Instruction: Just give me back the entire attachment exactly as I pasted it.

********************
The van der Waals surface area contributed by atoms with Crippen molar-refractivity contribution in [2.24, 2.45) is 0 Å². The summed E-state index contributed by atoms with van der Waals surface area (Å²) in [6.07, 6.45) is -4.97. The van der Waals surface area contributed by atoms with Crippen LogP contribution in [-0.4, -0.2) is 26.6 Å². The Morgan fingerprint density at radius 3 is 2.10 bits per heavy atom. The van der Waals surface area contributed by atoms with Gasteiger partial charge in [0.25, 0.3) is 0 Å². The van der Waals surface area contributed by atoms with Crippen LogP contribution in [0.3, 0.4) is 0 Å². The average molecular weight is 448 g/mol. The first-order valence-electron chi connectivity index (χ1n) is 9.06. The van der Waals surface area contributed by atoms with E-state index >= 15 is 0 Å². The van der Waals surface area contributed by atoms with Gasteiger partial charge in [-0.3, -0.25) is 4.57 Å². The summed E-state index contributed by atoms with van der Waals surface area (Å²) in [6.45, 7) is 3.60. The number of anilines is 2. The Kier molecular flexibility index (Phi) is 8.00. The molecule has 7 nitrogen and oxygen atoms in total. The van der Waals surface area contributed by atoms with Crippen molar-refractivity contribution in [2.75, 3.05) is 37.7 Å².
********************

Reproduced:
The van der Waals surface area contributed by atoms with Crippen molar-refractivity contribution in [2.24, 2.45) is 0 Å². The summed E-state index contributed by atoms with van der Waals surface area (Å²) in [6.07, 6.45) is -4.97. The van der Waals surface area contributed by atoms with Crippen LogP contribution in [-0.4, -0.2) is 26.6 Å². The Morgan fingerprint density at radius 3 is 2.10 bits per heavy atom. The van der Waals surface area contributed by atoms with Gasteiger partial charge in [0.25, 0.3) is 0 Å². The van der Waals surface area contributed by atoms with Crippen LogP contribution in [0.3, 0.4) is 0 Å². The average molecular weight is 448 g/mol. The first-order valence-electron chi connectivity index (χ1n) is 9.06. The van der Waals surface area contributed by atoms with E-state index >= 15 is 0 Å². The van der Waals surface area contributed by atoms with Gasteiger partial charge in [-0.3, -0.25) is 4.57 Å². The summed E-state index contributed by atoms with van der Waals surface area (Å²) in [6.45, 7) is 3.60. The number of anilines is 2. The Kier molecular flexibility index (Phi) is 8.00. The molecule has 7 nitrogen and oxygen atoms in total. The van der Waals surface area contributed by atoms with Crippen molar-refractivity contribution in [2.75, 3.05) is 37.7 Å².